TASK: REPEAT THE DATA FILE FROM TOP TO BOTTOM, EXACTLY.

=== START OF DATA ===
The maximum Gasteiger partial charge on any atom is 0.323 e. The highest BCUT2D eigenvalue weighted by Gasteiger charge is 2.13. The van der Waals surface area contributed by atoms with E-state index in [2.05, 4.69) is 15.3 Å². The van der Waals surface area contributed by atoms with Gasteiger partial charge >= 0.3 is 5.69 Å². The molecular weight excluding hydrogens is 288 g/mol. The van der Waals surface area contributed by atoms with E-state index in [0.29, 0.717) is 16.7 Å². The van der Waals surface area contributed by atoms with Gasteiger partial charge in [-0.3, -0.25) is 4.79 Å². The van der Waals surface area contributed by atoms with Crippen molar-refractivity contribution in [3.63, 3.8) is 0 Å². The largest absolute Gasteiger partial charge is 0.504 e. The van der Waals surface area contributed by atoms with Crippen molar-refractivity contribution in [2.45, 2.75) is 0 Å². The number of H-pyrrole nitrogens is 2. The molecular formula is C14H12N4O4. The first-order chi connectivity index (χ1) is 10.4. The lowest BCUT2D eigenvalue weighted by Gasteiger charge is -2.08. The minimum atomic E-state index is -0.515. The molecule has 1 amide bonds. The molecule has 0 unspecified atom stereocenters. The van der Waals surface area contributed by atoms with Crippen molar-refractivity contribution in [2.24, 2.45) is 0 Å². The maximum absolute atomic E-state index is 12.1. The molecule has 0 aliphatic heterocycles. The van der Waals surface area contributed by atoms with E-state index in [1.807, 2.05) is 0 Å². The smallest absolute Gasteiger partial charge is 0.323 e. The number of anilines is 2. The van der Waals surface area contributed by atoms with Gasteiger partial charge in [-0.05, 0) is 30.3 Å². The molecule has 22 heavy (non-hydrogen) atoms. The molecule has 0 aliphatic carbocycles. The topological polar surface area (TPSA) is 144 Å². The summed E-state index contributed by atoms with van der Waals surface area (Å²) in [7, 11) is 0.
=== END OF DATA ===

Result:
The maximum Gasteiger partial charge on any atom is 0.323 e. The highest BCUT2D eigenvalue weighted by Gasteiger charge is 2.13. The van der Waals surface area contributed by atoms with E-state index in [2.05, 4.69) is 15.3 Å². The van der Waals surface area contributed by atoms with Gasteiger partial charge >= 0.3 is 5.69 Å². The molecular weight excluding hydrogens is 288 g/mol. The van der Waals surface area contributed by atoms with E-state index in [0.29, 0.717) is 16.7 Å². The van der Waals surface area contributed by atoms with Gasteiger partial charge in [-0.3, -0.25) is 4.79 Å². The van der Waals surface area contributed by atoms with Crippen molar-refractivity contribution in [3.63, 3.8) is 0 Å². The largest absolute Gasteiger partial charge is 0.504 e. The van der Waals surface area contributed by atoms with Crippen molar-refractivity contribution in [2.45, 2.75) is 0 Å². The number of H-pyrrole nitrogens is 2. The molecular formula is C14H12N4O4. The first-order chi connectivity index (χ1) is 10.4. The lowest BCUT2D eigenvalue weighted by Gasteiger charge is -2.08. The minimum atomic E-state index is -0.515. The molecule has 1 amide bonds. The molecule has 0 unspecified atom stereocenters. The van der Waals surface area contributed by atoms with Crippen molar-refractivity contribution in [2.24, 2.45) is 0 Å². The maximum absolute atomic E-state index is 12.1. The molecule has 0 aliphatic heterocycles. The van der Waals surface area contributed by atoms with E-state index in [1.807, 2.05) is 0 Å². The smallest absolute Gasteiger partial charge is 0.323 e. The number of anilines is 2. The van der Waals surface area contributed by atoms with Gasteiger partial charge in [-0.05, 0) is 30.3 Å². The molecule has 22 heavy (non-hydrogen) atoms. The molecule has 0 aliphatic carbocycles. The topological polar surface area (TPSA) is 144 Å². The summed E-state index contributed by atoms with van der Waals surface area (Å²) in [7, 11) is 0.